Joint Attention and Social Bonding
Human children seem to be particularly attuned to sharing experiences with others. For example, they enjoy situations in which they can focus on something (e.g., a toy or a book) with an adult and will even try to prompt adults to engage in these behaviors. This sharing of attention and sharing of experiences seems natural to us as adults, but many people do not realize that this is one of the key elements in psychology that makes us different from other species. Even our closest primate cousins, chimpanzees and bonobos, do not seem to initiate or participate in this type of sharing. So why, then, do children share in this way? This series of studies seeks to investigate this question with a specific aim of determining whether the psychological processes underlying these sharing activities initiate a unique way of connecting with others, which may therefore be the basis of human cooperation.
We are currently recruiting children of the following ages to participate in this study: 4.25 – 4.75 year olds
The present study investigates the effects of “we-priming” on children’s prosocial and affiliative behavior, i.e., their helping, sharing, and commitment towards a partner. The task children participate in is a decorating task – they “decorate for a party” by decorating colorful sheets of paper so that “everyone can have fun at the party later.” We manipulate how the decorating task is construed to children, namely, either as something “we” do or as something “you” do. The idea is that framing the task using terminology indicative of a group or collaborative context will cause children to tend to distribute resources more equally with their partner (an adult experimenter who is decorating alongside them). Additionally, we-priming is expected to cause children to be quicker to help their partner retrieve an out-of-reach object, as well as to feel a greater sense of commitment or obligation towards their partner during the task (e.g., the sense that one cannot simply get up and walk away from a collaborative task unless they take leave from the task in some way).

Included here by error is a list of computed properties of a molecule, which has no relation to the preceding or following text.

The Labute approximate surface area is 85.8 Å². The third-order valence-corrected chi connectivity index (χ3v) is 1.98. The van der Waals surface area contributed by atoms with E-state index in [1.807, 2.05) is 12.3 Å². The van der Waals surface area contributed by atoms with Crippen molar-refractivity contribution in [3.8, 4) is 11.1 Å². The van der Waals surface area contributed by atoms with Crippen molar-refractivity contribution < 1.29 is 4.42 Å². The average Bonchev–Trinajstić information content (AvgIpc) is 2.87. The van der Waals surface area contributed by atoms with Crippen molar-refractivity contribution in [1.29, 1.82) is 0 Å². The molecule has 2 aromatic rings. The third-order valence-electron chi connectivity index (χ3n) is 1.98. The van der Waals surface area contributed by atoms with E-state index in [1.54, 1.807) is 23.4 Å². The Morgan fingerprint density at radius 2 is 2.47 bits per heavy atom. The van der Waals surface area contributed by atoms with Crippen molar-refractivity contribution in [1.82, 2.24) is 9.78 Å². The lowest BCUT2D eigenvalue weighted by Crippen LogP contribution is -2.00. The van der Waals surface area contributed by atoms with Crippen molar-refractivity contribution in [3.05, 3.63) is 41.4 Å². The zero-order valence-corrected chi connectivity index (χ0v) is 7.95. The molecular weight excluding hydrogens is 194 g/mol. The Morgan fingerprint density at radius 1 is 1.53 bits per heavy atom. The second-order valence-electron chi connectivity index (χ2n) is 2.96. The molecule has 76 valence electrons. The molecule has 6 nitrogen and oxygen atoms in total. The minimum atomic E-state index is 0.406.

We are currently recruiting children of the following ages to participate in this study: 3.5 – 4.5 year olds
In a uniquely human way, children are largely able to share and enjoy experiences with others by visually focusing on something, like a toy or a movie. The enjoyment of this experience with another (both adults and other children) translates to an increased sense of affiliation with that individual. In our study, we look to see if this guiding principle is shared with auditory stimuli, specifically music. Does jointly listening to music together have the same bonding effect as sharing other activities?
We are currently recruiting children of the following ages to participate in this study: 4 – 5 year olds
Upon first meeting individuals tend to like their partners more than they think their partner likes them. This underestimation is referred to as the liking gap. We are exploring the liking gap as well as children’s perception accuracy over a large age range to help us determine when this might come online for children. In the present study two children who don’t know each other are paired up and asked to do a collaborative task (build a tower together). At the end of the building session the two children are then separated and asked questions about how they feel about the other child as well as how they think the other child feels about them. We are looking at both male-male, female-female, as well as male-female relationship dyads.
This study is conducted at the Museum of Life and Science in Durham, NC on Thursday afternoons as well as at various events through out the triangle area.
We are currently recruiting children of the following ages to participate in this study: 4 – 12 year olds